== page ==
In the heart of Cognac, France, the one-and-a-half-century tradition of Louis XIII has been cultivated through defining stewardship and savoir-faire, resulting in an expression of cognac that bears the many hallmarks of time and tradition. On his recent visit to the region of Cognac, Chef Darren Chin of one-Michelin-starred DC Restaurant explores the elements of scents, flavours and craft, and the joy of savouring the richness of terroir in a fantastical pairing with Rémy Cointreau’s executive chef Romuald Feger. This is the second and concluding chapter of the immersive journey by Chin, a Louis XIII ambassador, on his visit to the origins of the fabled cognac.
On a clear morning in Cognac, the cobbled streets of this millennia-old town glistened under the pale rays of the sun. Located on the Charente river, described by French King François I as “the most beautiful river in the kingdom”, the town is a rich tapestry of medieval architecture. It also boasts plenty of salamander sculptures – the symbol of King François I, who was born in Cognac and subsequently ruled France from 1515 to 1547. As king in a time when the Renaissance had just arrived in France, François I would become a great patron of the arts, notably purchasing the Mona Lisa from Leonardo da Vinci. In 1610, Louis XIII would ascend the throne of the French kingdom, just as the Rémy Martin family settled in the Cognac region. As king, Louis XIII recognised cognac as a distinct category among the world of eau-de-vie, ensuring that the spirit produced in this region would forever be bound to the land and geography.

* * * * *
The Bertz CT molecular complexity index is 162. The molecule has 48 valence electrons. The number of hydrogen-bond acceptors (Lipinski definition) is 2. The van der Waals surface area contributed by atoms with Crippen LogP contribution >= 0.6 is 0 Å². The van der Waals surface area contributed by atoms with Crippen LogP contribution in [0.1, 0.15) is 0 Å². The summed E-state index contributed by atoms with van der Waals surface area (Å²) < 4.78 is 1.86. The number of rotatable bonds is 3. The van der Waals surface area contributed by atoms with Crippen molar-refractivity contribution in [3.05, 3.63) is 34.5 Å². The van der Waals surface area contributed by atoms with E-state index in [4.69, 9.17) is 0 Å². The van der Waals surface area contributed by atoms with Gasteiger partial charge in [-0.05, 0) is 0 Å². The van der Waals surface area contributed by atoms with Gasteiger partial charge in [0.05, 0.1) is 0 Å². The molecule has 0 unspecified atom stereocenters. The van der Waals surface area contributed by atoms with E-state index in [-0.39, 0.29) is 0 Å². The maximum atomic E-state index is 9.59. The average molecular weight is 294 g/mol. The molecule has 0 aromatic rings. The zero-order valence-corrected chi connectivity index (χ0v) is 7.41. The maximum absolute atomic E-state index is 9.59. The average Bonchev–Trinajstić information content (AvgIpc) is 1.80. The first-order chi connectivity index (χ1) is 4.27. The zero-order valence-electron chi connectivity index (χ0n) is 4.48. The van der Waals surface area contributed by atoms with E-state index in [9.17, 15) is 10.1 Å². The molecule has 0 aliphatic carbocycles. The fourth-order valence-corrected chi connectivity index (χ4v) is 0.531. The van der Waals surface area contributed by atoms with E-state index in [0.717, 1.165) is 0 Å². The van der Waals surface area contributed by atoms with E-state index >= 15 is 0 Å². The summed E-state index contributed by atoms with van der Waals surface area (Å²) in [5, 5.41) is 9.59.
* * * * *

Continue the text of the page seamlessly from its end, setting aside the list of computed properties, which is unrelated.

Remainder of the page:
In the present day, the quaint old town of Cognac receives chef Darren Chin of DC Restaurant, who steps into Boulanger Pâtissier ‘Maison Lemetayer’, where he peruses the immense selection of freshly baked pastries, cakes and breads. Just next door, at Le Temps d’un Fromage, Chin chats with the two proprietors, Séverine Mottard and Bénédicte de Castelbajac, on the origins and profiles of the various cheeses they offer, as well as their charcuterie and raclette platters, before making his selections.